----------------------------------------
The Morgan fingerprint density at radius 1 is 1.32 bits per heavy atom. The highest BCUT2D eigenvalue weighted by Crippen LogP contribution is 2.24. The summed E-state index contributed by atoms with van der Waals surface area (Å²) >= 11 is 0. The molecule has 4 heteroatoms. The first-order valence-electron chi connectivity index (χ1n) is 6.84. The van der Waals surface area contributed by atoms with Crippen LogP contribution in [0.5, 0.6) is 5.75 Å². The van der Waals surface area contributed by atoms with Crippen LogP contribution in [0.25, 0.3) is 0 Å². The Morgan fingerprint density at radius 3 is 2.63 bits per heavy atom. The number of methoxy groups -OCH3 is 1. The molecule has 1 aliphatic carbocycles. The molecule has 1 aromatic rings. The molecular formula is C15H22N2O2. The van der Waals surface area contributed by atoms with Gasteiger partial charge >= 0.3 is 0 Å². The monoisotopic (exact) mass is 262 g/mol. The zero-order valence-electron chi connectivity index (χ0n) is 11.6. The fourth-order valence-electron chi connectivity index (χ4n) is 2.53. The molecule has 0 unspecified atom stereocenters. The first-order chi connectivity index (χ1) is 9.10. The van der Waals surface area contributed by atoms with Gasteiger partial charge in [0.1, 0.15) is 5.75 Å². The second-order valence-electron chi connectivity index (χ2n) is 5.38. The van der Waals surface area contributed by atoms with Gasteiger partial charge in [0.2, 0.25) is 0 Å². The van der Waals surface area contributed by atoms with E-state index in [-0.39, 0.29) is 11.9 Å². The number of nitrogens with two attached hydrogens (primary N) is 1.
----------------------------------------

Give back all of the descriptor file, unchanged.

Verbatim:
The Morgan fingerprint density at radius 1 is 1.32 bits per heavy atom. The highest BCUT2D eigenvalue weighted by Crippen LogP contribution is 2.24. The summed E-state index contributed by atoms with van der Waals surface area (Å²) >= 11 is 0. The molecule has 4 heteroatoms. The first-order valence-electron chi connectivity index (χ1n) is 6.84. The van der Waals surface area contributed by atoms with Crippen LogP contribution in [0.5, 0.6) is 5.75 Å². The van der Waals surface area contributed by atoms with Crippen LogP contribution in [0.25, 0.3) is 0 Å². The Morgan fingerprint density at radius 3 is 2.63 bits per heavy atom. The number of methoxy groups -OCH3 is 1. The molecule has 1 aliphatic carbocycles. The molecule has 1 aromatic rings. The molecular formula is C15H22N2O2. The van der Waals surface area contributed by atoms with Gasteiger partial charge >= 0.3 is 0 Å². The monoisotopic (exact) mass is 262 g/mol. The zero-order valence-electron chi connectivity index (χ0n) is 11.6. The fourth-order valence-electron chi connectivity index (χ4n) is 2.53. The molecule has 0 unspecified atom stereocenters. The first-order chi connectivity index (χ1) is 9.10. The van der Waals surface area contributed by atoms with Gasteiger partial charge in [0.1, 0.15) is 5.75 Å². The second-order valence-electron chi connectivity index (χ2n) is 5.38. The van der Waals surface area contributed by atoms with Gasteiger partial charge in [0.2, 0.25) is 0 Å². The van der Waals surface area contributed by atoms with E-state index in [-0.39, 0.29) is 11.9 Å². The number of nitrogens with two attached hydrogens (primary N) is 1.